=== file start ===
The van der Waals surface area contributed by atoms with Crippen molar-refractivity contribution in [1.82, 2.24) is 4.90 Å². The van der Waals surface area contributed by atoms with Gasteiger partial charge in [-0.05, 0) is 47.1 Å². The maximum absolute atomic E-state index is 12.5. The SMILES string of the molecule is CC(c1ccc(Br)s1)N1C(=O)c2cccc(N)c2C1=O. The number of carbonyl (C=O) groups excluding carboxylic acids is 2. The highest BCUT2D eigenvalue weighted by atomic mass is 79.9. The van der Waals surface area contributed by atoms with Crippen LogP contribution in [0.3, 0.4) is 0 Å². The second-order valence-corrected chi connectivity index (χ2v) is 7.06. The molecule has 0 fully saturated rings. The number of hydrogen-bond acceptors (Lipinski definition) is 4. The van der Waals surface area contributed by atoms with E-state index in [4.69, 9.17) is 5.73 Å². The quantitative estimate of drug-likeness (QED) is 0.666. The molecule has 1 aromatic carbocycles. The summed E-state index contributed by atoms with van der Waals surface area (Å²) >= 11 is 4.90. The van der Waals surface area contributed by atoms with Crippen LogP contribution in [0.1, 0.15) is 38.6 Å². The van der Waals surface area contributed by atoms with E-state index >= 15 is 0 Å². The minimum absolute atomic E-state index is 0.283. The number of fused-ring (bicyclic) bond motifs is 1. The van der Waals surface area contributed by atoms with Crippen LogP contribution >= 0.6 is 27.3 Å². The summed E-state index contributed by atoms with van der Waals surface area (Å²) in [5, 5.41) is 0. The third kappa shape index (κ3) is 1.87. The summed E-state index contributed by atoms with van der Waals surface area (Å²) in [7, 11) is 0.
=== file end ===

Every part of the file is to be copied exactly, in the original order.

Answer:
The van der Waals surface area contributed by atoms with Crippen molar-refractivity contribution in [1.82, 2.24) is 4.90 Å². The van der Waals surface area contributed by atoms with Gasteiger partial charge in [-0.05, 0) is 47.1 Å². The maximum absolute atomic E-state index is 12.5. The SMILES string of the molecule is CC(c1ccc(Br)s1)N1C(=O)c2cccc(N)c2C1=O. The number of carbonyl (C=O) groups excluding carboxylic acids is 2. The highest BCUT2D eigenvalue weighted by atomic mass is 79.9. The van der Waals surface area contributed by atoms with Crippen LogP contribution in [0.3, 0.4) is 0 Å². The second-order valence-corrected chi connectivity index (χ2v) is 7.06. The molecule has 0 fully saturated rings. The number of hydrogen-bond acceptors (Lipinski definition) is 4. The van der Waals surface area contributed by atoms with E-state index in [4.69, 9.17) is 5.73 Å². The quantitative estimate of drug-likeness (QED) is 0.666. The molecule has 1 aromatic carbocycles. The summed E-state index contributed by atoms with van der Waals surface area (Å²) >= 11 is 4.90. The van der Waals surface area contributed by atoms with Crippen LogP contribution in [0.1, 0.15) is 38.6 Å². The van der Waals surface area contributed by atoms with E-state index >= 15 is 0 Å². The minimum absolute atomic E-state index is 0.283. The number of fused-ring (bicyclic) bond motifs is 1. The van der Waals surface area contributed by atoms with Crippen LogP contribution >= 0.6 is 27.3 Å². The summed E-state index contributed by atoms with van der Waals surface area (Å²) in [5, 5.41) is 0. The third kappa shape index (κ3) is 1.87. The summed E-state index contributed by atoms with van der Waals surface area (Å²) in [7, 11) is 0.